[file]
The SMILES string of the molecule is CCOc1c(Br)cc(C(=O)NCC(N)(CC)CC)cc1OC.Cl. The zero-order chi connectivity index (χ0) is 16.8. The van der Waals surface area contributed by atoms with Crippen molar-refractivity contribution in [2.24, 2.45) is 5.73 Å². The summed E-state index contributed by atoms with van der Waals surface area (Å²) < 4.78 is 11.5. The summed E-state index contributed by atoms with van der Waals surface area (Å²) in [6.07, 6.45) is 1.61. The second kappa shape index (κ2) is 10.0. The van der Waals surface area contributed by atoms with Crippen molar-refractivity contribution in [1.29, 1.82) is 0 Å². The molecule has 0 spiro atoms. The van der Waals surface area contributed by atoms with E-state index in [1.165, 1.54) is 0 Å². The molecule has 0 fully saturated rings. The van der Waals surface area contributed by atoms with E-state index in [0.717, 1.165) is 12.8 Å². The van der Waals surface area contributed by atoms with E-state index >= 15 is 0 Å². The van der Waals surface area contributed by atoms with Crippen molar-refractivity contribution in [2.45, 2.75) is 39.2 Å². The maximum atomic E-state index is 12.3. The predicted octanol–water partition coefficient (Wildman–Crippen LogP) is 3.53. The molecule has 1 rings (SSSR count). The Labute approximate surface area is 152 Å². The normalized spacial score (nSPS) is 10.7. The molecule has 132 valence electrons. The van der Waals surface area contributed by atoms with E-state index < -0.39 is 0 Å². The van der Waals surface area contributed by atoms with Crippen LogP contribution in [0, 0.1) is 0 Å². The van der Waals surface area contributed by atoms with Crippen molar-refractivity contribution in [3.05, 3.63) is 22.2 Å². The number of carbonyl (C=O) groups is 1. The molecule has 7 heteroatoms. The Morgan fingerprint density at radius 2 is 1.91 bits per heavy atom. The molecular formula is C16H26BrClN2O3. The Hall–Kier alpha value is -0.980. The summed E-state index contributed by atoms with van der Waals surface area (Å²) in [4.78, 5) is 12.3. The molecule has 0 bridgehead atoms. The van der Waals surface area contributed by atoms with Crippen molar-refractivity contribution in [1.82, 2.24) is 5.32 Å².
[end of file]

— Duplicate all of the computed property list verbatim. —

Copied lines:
The SMILES string of the molecule is CCOc1c(Br)cc(C(=O)NCC(N)(CC)CC)cc1OC.Cl. The zero-order chi connectivity index (χ0) is 16.8. The van der Waals surface area contributed by atoms with Crippen molar-refractivity contribution in [2.24, 2.45) is 5.73 Å². The summed E-state index contributed by atoms with van der Waals surface area (Å²) < 4.78 is 11.5. The summed E-state index contributed by atoms with van der Waals surface area (Å²) in [6.07, 6.45) is 1.61. The second kappa shape index (κ2) is 10.0. The van der Waals surface area contributed by atoms with Crippen molar-refractivity contribution in [1.29, 1.82) is 0 Å². The molecule has 0 spiro atoms. The van der Waals surface area contributed by atoms with E-state index in [1.165, 1.54) is 0 Å². The molecule has 0 fully saturated rings. The van der Waals surface area contributed by atoms with E-state index in [0.717, 1.165) is 12.8 Å². The van der Waals surface area contributed by atoms with E-state index >= 15 is 0 Å². The van der Waals surface area contributed by atoms with Crippen molar-refractivity contribution in [2.45, 2.75) is 39.2 Å². The maximum atomic E-state index is 12.3. The predicted octanol–water partition coefficient (Wildman–Crippen LogP) is 3.53. The molecule has 1 rings (SSSR count). The Labute approximate surface area is 152 Å². The normalized spacial score (nSPS) is 10.7. The molecule has 132 valence electrons. The van der Waals surface area contributed by atoms with E-state index < -0.39 is 0 Å². The van der Waals surface area contributed by atoms with Crippen LogP contribution in [0, 0.1) is 0 Å². The van der Waals surface area contributed by atoms with Crippen molar-refractivity contribution in [3.05, 3.63) is 22.2 Å². The number of carbonyl (C=O) groups is 1. The molecule has 7 heteroatoms. The Morgan fingerprint density at radius 2 is 1.91 bits per heavy atom. The molecular formula is C16H26BrClN2O3. The Hall–Kier alpha value is -0.980. The summed E-state index contributed by atoms with van der Waals surface area (Å²) in [4.78, 5) is 12.3. The molecule has 0 bridgehead atoms. The van der Waals surface area contributed by atoms with Crippen molar-refractivity contribution in [1.82, 2.24) is 5.32 Å².